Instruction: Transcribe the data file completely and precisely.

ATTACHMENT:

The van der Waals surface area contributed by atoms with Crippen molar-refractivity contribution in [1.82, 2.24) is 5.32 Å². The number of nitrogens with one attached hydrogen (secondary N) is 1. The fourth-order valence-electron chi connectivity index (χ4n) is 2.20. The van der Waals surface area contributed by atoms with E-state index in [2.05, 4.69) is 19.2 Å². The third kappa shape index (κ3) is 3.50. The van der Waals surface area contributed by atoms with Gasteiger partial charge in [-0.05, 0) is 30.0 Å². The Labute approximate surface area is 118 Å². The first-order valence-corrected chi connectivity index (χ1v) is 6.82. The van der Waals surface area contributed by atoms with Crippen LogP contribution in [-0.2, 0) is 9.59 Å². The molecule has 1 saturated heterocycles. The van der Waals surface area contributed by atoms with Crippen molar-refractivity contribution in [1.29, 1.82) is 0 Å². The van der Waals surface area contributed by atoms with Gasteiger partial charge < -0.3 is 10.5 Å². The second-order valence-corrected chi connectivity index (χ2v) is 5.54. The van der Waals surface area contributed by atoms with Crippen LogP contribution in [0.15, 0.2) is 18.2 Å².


The van der Waals surface area contributed by atoms with Crippen molar-refractivity contribution in [1.82, 2.24) is 5.32 Å². The number of nitrogens with one attached hydrogen (secondary N) is 1. The fourth-order valence-electron chi connectivity index (χ4n) is 2.20. The van der Waals surface area contributed by atoms with E-state index in [2.05, 4.69) is 19.2 Å². The third kappa shape index (κ3) is 3.50. The van der Waals surface area contributed by atoms with Gasteiger partial charge in [-0.05, 0) is 30.0 Å². The Labute approximate surface area is 118 Å². The first-order valence-corrected chi connectivity index (χ1v) is 6.82. The van der Waals surface area contributed by atoms with Crippen LogP contribution in [-0.2, 0) is 9.59 Å². The molecule has 1 saturated heterocycles. The van der Waals surface area contributed by atoms with Crippen molar-refractivity contribution in [1.29, 1.82) is 0 Å². The van der Waals surface area contributed by atoms with Gasteiger partial charge < -0.3 is 10.5 Å². The second-order valence-corrected chi connectivity index (χ2v) is 5.54. The van der Waals surface area contributed by atoms with Crippen LogP contribution in [0.15, 0.2) is 18.2 Å².